In June 2004, at Sea Island, the G8 endorsed the Global HIV Vaccine Enterprise. This is a mechanism, first proposed in June 2003, which aims to enhance coordination, information sharing and global collaboration amongst the world's HIV vaccine researchers in industrialized and developing countries in both private and public sectors.
CGD Policy Blogs
Sebastian Mallaby writes in today's Washington Post (requires free registration) of the Bush administration's opportunity to find common ground with European allies on the issue of AIDS vaccine development.
The essence of an advance market commitment is that sponsors would guarantee that, if a suitable vaccine is developed, they will pay for it to be bought and used in developing countries.
The Aeras Global TB Vaccine Foundation and the David Geffen School of Medicine at UCLA today announced they have begun the first clinical trial of a live recombinant tuberculosis vaccine in the U.S.
An editorial in this week's Economist magazine says:
"Britain's promise to buy vaccines against HIV/AIDS and malaria for distribution in poor countries, which it hopes will provide the financial carrot necessary to get drug firms to develop them, is a potentially excellent use of an aid budget."
The Global Fund to Fight AIDS, Tuberculosis, and Malaria (GFATM) was established very quickly in 2001 in response to a widespread perception that a rapid scale-up in financing was critical in the fight against the three diseases. Since it began operations in January 2002, GFATM has made important progress. It has raised substantial funding and become the world’s largest donor for TB and malaria. 70% of the programs reaching the two-year renewal stage are showing solid results. Rwanda, for example, has put over 4,000 people on ARV treatment, more than double its program target, and GFATM programs in aggregate have financed ARV treatment for 130,000 people to date.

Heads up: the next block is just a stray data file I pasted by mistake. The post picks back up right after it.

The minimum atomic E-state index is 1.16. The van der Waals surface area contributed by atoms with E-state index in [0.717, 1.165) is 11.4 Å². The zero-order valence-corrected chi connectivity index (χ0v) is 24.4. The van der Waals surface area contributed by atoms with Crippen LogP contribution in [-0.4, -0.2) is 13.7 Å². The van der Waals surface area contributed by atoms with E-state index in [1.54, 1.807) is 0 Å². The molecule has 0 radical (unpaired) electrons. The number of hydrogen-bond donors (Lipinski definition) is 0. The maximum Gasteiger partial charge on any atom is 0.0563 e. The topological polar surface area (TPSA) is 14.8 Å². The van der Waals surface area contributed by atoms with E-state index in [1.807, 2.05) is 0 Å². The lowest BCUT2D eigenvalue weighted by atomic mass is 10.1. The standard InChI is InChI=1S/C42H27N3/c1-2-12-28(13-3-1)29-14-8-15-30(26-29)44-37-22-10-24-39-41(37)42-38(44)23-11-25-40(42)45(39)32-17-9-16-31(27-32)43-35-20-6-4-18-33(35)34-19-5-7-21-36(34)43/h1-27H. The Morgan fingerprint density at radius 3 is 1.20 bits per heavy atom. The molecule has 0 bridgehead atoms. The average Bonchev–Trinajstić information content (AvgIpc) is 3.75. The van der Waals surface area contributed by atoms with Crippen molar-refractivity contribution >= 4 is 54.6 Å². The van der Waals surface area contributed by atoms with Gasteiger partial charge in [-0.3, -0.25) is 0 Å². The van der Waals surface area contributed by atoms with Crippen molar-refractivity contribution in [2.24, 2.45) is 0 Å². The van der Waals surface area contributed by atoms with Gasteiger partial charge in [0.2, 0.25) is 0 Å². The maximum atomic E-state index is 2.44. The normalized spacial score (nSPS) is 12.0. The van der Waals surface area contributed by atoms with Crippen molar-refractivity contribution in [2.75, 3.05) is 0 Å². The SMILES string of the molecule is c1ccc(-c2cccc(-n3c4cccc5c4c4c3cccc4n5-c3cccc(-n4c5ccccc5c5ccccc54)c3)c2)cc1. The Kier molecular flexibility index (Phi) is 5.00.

Immunization is one of the safest ways to reduce disease and poverty in developing countries. But 3 million people die every year of vaccine-preventable diseases; and that will likely rise to 4.5 million when rotavirus and pneumococcus vaccines are available, if past experience is any guide. And progress towards vaccines suitable for HIV, malaria and tuberculosis is painfully slow.
Political stability and sound domestic economic policies are the main ingredients in making development possible, according to William R. Cline, joint fellow of the Center for Global Development and the Institute for International Economics. In a presentation to the Society for International Development on December 12, 2004 Cline suggested three areas the U.S. should focus on in order to increase global development and reduce poverty.